Bridging the Gap Between Green and Mainstream. How Important is a Green Lifestyle to You?

Posted on 04. May, 2011 by in Business & Policy, Products


If you’re the average American, there’s a wide gap between your green intentions and the steps you take to make your lifestyle more sustainable. According to a new, potentially game-changing study by Ogilvy Earth (“Mainstream Green: Moving Sustainability from niche to normal”), 82% of Americans claim to have good green intentions, but only 16% are dedicated to fulfilling those intentions.

The Mainstream Green study uncovers why sustainability initiatives and eco-marketing campaigns have failed to appeal to the 66% of Americans with good green intentions but little personal commitment to sustainability. Understanding and engaging this “Green Middle” is essential to closing the gap between consumers’ green intentions and their commitment to personal sustainability.

 

The Findings:
Researchers identified a range of areas where eco-marketing has fallen short. American consumers tend to view environmentally friendly products as niche and non-mainstream, catering to “Crunch Granola Hippies” or “Rich Elitist Snobs.” Many green products are priced higher than their “regular” counterparts, reinforcing the perception that green products are exclusive and not for the average person. When it comes to purchasing higher priced alternatives, most consumers are unwilling to pay a green “sustainability tax.” The average consumer sees green products as being “made for someone else, not me.”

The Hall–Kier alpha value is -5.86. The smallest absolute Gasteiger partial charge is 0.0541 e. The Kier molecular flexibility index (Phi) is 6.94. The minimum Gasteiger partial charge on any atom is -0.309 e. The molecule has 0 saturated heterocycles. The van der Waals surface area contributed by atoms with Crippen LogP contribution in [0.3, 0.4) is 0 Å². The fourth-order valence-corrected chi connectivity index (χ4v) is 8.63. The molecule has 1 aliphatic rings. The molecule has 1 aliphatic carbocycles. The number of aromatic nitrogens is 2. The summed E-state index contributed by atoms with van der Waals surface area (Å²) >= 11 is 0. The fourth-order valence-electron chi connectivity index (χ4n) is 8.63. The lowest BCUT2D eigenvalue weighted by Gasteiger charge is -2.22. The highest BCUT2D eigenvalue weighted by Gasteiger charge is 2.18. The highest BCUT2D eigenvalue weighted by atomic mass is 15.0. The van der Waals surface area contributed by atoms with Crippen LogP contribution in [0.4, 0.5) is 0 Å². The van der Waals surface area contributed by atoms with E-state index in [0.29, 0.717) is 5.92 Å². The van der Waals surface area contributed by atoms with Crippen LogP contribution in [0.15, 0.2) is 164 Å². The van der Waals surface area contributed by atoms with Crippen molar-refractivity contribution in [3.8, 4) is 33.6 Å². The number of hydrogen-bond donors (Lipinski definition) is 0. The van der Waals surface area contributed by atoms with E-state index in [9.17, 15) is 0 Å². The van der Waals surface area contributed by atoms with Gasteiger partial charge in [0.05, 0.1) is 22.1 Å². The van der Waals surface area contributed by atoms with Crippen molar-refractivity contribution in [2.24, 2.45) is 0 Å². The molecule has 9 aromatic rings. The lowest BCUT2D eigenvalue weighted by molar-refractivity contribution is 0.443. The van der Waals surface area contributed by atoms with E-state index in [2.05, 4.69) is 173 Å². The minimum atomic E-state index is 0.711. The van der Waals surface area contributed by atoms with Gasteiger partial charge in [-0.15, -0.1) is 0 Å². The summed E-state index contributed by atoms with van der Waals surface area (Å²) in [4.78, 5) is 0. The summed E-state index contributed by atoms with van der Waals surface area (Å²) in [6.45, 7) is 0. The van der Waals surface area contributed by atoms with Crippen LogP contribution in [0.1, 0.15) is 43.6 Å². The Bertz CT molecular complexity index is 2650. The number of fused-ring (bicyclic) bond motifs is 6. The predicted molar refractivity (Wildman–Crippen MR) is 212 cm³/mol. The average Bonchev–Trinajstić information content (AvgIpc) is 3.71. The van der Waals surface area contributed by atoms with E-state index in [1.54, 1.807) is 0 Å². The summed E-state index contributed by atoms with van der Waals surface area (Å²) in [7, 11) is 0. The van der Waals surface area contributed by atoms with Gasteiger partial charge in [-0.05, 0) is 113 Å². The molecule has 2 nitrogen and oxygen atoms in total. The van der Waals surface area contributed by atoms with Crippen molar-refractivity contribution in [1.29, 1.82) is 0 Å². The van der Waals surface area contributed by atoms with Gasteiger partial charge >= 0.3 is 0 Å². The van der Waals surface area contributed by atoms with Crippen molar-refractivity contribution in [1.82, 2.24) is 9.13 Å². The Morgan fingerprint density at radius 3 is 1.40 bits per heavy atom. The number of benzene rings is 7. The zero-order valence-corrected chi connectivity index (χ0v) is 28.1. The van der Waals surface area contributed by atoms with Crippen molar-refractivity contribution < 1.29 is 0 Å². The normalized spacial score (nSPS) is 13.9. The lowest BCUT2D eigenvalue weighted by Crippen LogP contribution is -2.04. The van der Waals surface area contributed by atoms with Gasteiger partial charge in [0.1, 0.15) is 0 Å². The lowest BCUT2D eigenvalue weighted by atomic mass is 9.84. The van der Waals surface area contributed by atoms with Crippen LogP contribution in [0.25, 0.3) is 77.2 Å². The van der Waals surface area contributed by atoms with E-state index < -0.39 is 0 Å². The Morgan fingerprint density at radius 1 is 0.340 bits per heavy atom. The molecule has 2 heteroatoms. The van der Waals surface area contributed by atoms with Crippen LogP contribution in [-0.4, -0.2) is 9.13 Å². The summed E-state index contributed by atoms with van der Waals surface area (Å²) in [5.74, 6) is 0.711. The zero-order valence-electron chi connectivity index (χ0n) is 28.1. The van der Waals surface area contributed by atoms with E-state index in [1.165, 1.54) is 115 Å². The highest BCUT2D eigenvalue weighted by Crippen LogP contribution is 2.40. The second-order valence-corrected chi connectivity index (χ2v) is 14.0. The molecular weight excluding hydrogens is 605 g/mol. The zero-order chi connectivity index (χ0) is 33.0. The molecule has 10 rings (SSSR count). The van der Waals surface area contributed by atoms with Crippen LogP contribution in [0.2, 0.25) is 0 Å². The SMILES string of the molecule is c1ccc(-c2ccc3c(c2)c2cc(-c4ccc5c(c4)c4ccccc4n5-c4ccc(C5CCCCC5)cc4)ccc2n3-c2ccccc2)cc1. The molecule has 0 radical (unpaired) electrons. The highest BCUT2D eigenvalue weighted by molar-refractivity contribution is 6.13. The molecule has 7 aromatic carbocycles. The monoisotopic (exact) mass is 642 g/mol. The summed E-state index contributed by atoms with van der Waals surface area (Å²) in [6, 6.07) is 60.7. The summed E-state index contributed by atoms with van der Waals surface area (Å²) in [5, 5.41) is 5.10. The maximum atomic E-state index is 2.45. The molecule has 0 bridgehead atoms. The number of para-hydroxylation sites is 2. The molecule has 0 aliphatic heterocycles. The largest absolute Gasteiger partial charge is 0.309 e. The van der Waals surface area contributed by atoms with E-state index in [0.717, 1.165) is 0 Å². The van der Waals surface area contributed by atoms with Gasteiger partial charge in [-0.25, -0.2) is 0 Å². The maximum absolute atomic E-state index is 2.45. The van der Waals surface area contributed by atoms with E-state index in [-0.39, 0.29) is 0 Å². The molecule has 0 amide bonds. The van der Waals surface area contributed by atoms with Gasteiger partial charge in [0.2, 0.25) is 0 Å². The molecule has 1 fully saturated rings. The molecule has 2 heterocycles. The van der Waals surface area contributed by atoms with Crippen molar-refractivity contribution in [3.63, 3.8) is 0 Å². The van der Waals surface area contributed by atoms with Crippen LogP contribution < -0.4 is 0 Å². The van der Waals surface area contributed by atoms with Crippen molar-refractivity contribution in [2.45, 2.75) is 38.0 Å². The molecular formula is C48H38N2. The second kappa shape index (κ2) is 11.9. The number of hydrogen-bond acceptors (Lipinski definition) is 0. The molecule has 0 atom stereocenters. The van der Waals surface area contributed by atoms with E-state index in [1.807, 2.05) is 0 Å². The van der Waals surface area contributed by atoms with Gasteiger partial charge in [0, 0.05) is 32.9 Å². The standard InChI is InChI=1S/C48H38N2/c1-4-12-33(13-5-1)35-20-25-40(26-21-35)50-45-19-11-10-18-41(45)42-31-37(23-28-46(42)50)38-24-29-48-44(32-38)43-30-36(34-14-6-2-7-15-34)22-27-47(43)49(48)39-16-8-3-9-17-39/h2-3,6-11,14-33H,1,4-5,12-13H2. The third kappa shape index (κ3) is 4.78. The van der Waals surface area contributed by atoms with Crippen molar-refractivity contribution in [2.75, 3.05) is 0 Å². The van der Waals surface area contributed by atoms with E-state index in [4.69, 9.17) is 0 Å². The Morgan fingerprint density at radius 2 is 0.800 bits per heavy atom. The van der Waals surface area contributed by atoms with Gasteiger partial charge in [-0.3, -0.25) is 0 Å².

Green marketing is failing to reach American males. Eighty-two percent of study participants claimed that going green was “more feminine than masculine.” Eighty-five percent of participants also see women as more involved than men on sustainability issues. Feminization of the green movement, or at least the perception that green is girly, prevents men from pursuing personal sustainability. Men are less likely than women to use reusable grocery bags, carry reusable water bottles, and drive hybrid vehicles.

Manufacturers and eco-marketers have failed to motivate the Green Middle to go green. Nearly half of Americans feel guilty about their lifestyle choices, but emphasizing a product’s environmental benefits does little to motivate consumers to purchase eco-friendly products. As it turns out, the more Americans learn about their environmental impacts, the more they want to remain ignorant. Appealing to Americans’ altruism may be backfiring on marketers, pushing the average American to reject sustainability.

How to Mainstream Green
Identifying how to properly engage the American consumer is vital to mainstreaming sustainability. Ignoring the Green Middle could cement the perception that green is niche, elitist, and feminine. The study’s co-authors, Graceann Bennet and Freya Williams, identify several ways to mainstream green going forward, including making green more inclusive, price competitive, less girly, and more personal to American consumers.



Stella Artois vs. Budweiser